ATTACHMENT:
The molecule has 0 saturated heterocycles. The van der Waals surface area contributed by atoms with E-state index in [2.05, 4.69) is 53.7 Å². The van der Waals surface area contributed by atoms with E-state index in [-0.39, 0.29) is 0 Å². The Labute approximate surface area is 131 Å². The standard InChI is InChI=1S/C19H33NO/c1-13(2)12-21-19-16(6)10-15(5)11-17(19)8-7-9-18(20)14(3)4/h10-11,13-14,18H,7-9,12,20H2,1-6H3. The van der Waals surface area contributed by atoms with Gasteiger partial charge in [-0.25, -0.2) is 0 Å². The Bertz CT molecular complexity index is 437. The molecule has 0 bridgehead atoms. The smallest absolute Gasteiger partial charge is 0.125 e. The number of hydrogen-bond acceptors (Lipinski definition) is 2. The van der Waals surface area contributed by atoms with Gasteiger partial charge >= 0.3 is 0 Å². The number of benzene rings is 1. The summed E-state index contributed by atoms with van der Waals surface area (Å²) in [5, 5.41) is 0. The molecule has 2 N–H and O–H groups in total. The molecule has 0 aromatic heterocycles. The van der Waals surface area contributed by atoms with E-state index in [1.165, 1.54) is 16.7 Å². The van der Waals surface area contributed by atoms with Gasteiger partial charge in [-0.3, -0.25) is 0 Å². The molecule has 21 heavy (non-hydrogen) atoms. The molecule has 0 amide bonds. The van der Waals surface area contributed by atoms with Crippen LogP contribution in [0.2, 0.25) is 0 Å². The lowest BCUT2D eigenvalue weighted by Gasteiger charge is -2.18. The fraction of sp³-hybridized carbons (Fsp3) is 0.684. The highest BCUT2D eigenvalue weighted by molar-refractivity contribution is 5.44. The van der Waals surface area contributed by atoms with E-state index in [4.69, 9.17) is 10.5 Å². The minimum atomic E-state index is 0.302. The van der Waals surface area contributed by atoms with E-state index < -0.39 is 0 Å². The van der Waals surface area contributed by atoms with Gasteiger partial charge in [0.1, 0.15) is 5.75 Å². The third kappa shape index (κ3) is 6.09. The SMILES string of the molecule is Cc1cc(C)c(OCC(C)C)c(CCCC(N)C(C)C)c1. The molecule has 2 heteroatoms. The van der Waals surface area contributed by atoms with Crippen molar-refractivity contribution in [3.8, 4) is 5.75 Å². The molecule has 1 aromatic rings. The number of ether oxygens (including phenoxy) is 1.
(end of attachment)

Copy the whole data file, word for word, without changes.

The molecule has 0 saturated heterocycles. The van der Waals surface area contributed by atoms with E-state index in [2.05, 4.69) is 53.7 Å². The van der Waals surface area contributed by atoms with E-state index in [-0.39, 0.29) is 0 Å². The Labute approximate surface area is 131 Å². The standard InChI is InChI=1S/C19H33NO/c1-13(2)12-21-19-16(6)10-15(5)11-17(19)8-7-9-18(20)14(3)4/h10-11,13-14,18H,7-9,12,20H2,1-6H3. The van der Waals surface area contributed by atoms with Gasteiger partial charge in [-0.25, -0.2) is 0 Å². The Bertz CT molecular complexity index is 437. The molecule has 0 bridgehead atoms. The smallest absolute Gasteiger partial charge is 0.125 e. The number of hydrogen-bond acceptors (Lipinski definition) is 2. The van der Waals surface area contributed by atoms with Gasteiger partial charge >= 0.3 is 0 Å². The number of benzene rings is 1. The summed E-state index contributed by atoms with van der Waals surface area (Å²) in [5, 5.41) is 0. The molecule has 2 N–H and O–H groups in total. The molecule has 0 aromatic heterocycles. The van der Waals surface area contributed by atoms with E-state index in [1.165, 1.54) is 16.7 Å². The van der Waals surface area contributed by atoms with Gasteiger partial charge in [-0.3, -0.25) is 0 Å². The molecule has 21 heavy (non-hydrogen) atoms. The molecule has 0 amide bonds. The van der Waals surface area contributed by atoms with Crippen LogP contribution in [0.2, 0.25) is 0 Å². The lowest BCUT2D eigenvalue weighted by Gasteiger charge is -2.18. The fraction of sp³-hybridized carbons (Fsp3) is 0.684. The highest BCUT2D eigenvalue weighted by molar-refractivity contribution is 5.44. The van der Waals surface area contributed by atoms with E-state index in [4.69, 9.17) is 10.5 Å². The minimum atomic E-state index is 0.302. The van der Waals surface area contributed by atoms with E-state index < -0.39 is 0 Å². The van der Waals surface area contributed by atoms with Gasteiger partial charge in [0.1, 0.15) is 5.75 Å². The third kappa shape index (κ3) is 6.09. The SMILES string of the molecule is Cc1cc(C)c(OCC(C)C)c(CCCC(N)C(C)C)c1. The molecule has 2 heteroatoms. The van der Waals surface area contributed by atoms with Crippen molar-refractivity contribution in [3.8, 4) is 5.75 Å². The molecule has 1 aromatic rings. The number of ether oxygens (including phenoxy) is 1.